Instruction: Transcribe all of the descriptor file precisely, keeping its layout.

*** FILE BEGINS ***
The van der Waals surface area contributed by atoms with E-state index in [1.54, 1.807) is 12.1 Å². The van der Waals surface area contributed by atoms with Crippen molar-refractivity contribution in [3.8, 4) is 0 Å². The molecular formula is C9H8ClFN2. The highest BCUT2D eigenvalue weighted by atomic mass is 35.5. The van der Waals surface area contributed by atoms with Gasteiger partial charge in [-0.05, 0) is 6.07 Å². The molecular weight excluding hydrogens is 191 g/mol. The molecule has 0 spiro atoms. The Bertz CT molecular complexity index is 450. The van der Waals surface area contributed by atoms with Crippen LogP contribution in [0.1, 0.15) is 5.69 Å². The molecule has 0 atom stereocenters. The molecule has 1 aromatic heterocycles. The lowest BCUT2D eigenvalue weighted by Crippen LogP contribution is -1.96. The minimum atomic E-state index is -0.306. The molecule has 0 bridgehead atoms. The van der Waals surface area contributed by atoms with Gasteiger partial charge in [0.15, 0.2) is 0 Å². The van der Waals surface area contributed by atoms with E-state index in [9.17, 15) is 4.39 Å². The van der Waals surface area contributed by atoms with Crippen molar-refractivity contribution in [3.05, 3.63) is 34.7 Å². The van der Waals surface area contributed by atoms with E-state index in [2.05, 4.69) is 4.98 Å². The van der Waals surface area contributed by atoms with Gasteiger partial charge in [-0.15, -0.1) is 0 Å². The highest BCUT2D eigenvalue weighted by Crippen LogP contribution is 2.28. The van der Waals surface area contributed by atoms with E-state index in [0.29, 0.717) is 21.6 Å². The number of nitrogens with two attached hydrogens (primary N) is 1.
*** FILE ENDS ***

The van der Waals surface area contributed by atoms with E-state index in [1.54, 1.807) is 12.1 Å². The van der Waals surface area contributed by atoms with Crippen molar-refractivity contribution in [3.8, 4) is 0 Å². The molecular formula is C9H8ClFN2. The highest BCUT2D eigenvalue weighted by atomic mass is 35.5. The van der Waals surface area contributed by atoms with Gasteiger partial charge in [-0.05, 0) is 6.07 Å². The molecular weight excluding hydrogens is 191 g/mol. The molecule has 0 spiro atoms. The Bertz CT molecular complexity index is 450. The van der Waals surface area contributed by atoms with Crippen LogP contribution in [0.1, 0.15) is 5.69 Å². The molecule has 0 atom stereocenters. The molecule has 1 aromatic heterocycles. The lowest BCUT2D eigenvalue weighted by Crippen LogP contribution is -1.96. The minimum atomic E-state index is -0.306. The molecule has 0 bridgehead atoms. The van der Waals surface area contributed by atoms with Gasteiger partial charge in [0.15, 0.2) is 0 Å². The van der Waals surface area contributed by atoms with E-state index in [9.17, 15) is 4.39 Å². The van der Waals surface area contributed by atoms with Crippen molar-refractivity contribution in [3.05, 3.63) is 34.7 Å². The van der Waals surface area contributed by atoms with E-state index in [2.05, 4.69) is 4.98 Å². The van der Waals surface area contributed by atoms with Gasteiger partial charge in [-0.15, -0.1) is 0 Å². The highest BCUT2D eigenvalue weighted by Crippen LogP contribution is 2.28. The van der Waals surface area contributed by atoms with E-state index in [0.29, 0.717) is 21.6 Å². The number of nitrogens with two attached hydrogens (primary N) is 1.